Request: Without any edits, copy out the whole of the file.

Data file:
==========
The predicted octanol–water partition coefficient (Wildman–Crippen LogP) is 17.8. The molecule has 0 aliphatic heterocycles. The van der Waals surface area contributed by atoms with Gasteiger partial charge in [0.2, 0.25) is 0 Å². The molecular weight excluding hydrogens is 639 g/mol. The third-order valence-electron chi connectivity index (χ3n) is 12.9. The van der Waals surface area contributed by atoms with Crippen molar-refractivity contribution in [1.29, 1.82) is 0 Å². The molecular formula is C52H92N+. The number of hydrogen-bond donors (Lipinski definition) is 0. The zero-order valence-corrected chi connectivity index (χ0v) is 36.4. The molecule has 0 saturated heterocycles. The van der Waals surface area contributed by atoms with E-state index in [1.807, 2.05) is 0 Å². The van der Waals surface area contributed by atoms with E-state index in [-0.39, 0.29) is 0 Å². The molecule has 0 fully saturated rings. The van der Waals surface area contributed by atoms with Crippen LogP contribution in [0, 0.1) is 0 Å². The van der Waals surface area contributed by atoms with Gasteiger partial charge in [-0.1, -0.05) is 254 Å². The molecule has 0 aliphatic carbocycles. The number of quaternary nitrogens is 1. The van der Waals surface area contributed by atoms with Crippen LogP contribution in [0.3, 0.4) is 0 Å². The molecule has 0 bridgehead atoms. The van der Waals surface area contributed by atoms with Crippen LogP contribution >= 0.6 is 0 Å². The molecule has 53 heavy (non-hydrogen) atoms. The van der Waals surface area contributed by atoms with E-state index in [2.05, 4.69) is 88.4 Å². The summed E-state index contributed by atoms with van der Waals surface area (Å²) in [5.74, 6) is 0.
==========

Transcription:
The predicted octanol–water partition coefficient (Wildman–Crippen LogP) is 17.8. The molecule has 0 aliphatic heterocycles. The van der Waals surface area contributed by atoms with Gasteiger partial charge in [0.2, 0.25) is 0 Å². The molecular weight excluding hydrogens is 639 g/mol. The third-order valence-electron chi connectivity index (χ3n) is 12.9. The van der Waals surface area contributed by atoms with Crippen molar-refractivity contribution in [1.29, 1.82) is 0 Å². The molecular formula is C52H92N+. The number of hydrogen-bond donors (Lipinski definition) is 0. The zero-order valence-corrected chi connectivity index (χ0v) is 36.4. The molecule has 0 saturated heterocycles. The van der Waals surface area contributed by atoms with E-state index in [1.807, 2.05) is 0 Å². The van der Waals surface area contributed by atoms with E-state index in [-0.39, 0.29) is 0 Å². The molecule has 0 fully saturated rings. The van der Waals surface area contributed by atoms with Crippen LogP contribution in [0, 0.1) is 0 Å². The van der Waals surface area contributed by atoms with Gasteiger partial charge in [-0.1, -0.05) is 254 Å². The molecule has 0 aliphatic carbocycles. The number of quaternary nitrogens is 1. The van der Waals surface area contributed by atoms with Crippen LogP contribution in [0.3, 0.4) is 0 Å². The molecule has 0 bridgehead atoms. The van der Waals surface area contributed by atoms with Crippen LogP contribution >= 0.6 is 0 Å². The molecule has 53 heavy (non-hydrogen) atoms. The van der Waals surface area contributed by atoms with E-state index in [2.05, 4.69) is 88.4 Å². The summed E-state index contributed by atoms with van der Waals surface area (Å²) in [5.74, 6) is 0.